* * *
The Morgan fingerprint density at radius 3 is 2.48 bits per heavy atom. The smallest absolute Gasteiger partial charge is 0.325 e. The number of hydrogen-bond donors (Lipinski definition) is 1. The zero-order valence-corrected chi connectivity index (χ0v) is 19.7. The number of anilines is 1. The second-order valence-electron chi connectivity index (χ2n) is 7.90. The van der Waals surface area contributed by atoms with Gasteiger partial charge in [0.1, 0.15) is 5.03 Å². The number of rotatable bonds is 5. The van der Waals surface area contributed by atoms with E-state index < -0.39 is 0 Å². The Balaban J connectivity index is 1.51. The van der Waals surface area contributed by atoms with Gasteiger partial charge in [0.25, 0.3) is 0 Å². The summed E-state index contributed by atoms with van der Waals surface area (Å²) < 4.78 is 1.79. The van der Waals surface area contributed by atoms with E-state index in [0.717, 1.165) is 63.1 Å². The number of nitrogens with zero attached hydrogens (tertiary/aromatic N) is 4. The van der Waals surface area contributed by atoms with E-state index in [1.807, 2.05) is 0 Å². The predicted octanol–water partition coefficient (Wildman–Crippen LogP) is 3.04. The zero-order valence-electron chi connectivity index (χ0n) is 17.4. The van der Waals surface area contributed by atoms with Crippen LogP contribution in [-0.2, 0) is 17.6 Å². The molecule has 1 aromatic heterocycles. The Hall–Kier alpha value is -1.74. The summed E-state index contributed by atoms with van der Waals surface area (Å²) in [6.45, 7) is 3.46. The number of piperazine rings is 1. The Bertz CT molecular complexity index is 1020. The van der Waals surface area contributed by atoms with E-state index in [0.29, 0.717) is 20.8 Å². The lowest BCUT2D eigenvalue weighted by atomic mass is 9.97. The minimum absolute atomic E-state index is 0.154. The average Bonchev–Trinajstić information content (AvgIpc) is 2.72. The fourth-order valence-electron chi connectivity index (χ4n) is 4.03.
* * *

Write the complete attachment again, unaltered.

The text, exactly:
The Morgan fingerprint density at radius 3 is 2.48 bits per heavy atom. The smallest absolute Gasteiger partial charge is 0.325 e. The number of hydrogen-bond donors (Lipinski definition) is 1. The zero-order valence-corrected chi connectivity index (χ0v) is 19.7. The number of anilines is 1. The second-order valence-electron chi connectivity index (χ2n) is 7.90. The van der Waals surface area contributed by atoms with Gasteiger partial charge in [0.1, 0.15) is 5.03 Å². The number of rotatable bonds is 5. The van der Waals surface area contributed by atoms with E-state index < -0.39 is 0 Å². The Balaban J connectivity index is 1.51. The van der Waals surface area contributed by atoms with Gasteiger partial charge in [0.25, 0.3) is 0 Å². The summed E-state index contributed by atoms with van der Waals surface area (Å²) < 4.78 is 1.79. The van der Waals surface area contributed by atoms with E-state index in [0.717, 1.165) is 63.1 Å². The number of nitrogens with zero attached hydrogens (tertiary/aromatic N) is 4. The van der Waals surface area contributed by atoms with E-state index in [1.807, 2.05) is 0 Å². The predicted octanol–water partition coefficient (Wildman–Crippen LogP) is 3.04. The zero-order valence-electron chi connectivity index (χ0n) is 17.4. The van der Waals surface area contributed by atoms with Crippen LogP contribution in [-0.2, 0) is 17.6 Å². The molecule has 1 aromatic heterocycles. The Hall–Kier alpha value is -1.74. The summed E-state index contributed by atoms with van der Waals surface area (Å²) in [6.45, 7) is 3.46. The number of piperazine rings is 1. The Bertz CT molecular complexity index is 1020. The van der Waals surface area contributed by atoms with E-state index in [0.29, 0.717) is 20.8 Å². The lowest BCUT2D eigenvalue weighted by atomic mass is 9.97. The minimum absolute atomic E-state index is 0.154. The average Bonchev–Trinajstić information content (AvgIpc) is 2.72. The fourth-order valence-electron chi connectivity index (χ4n) is 4.03.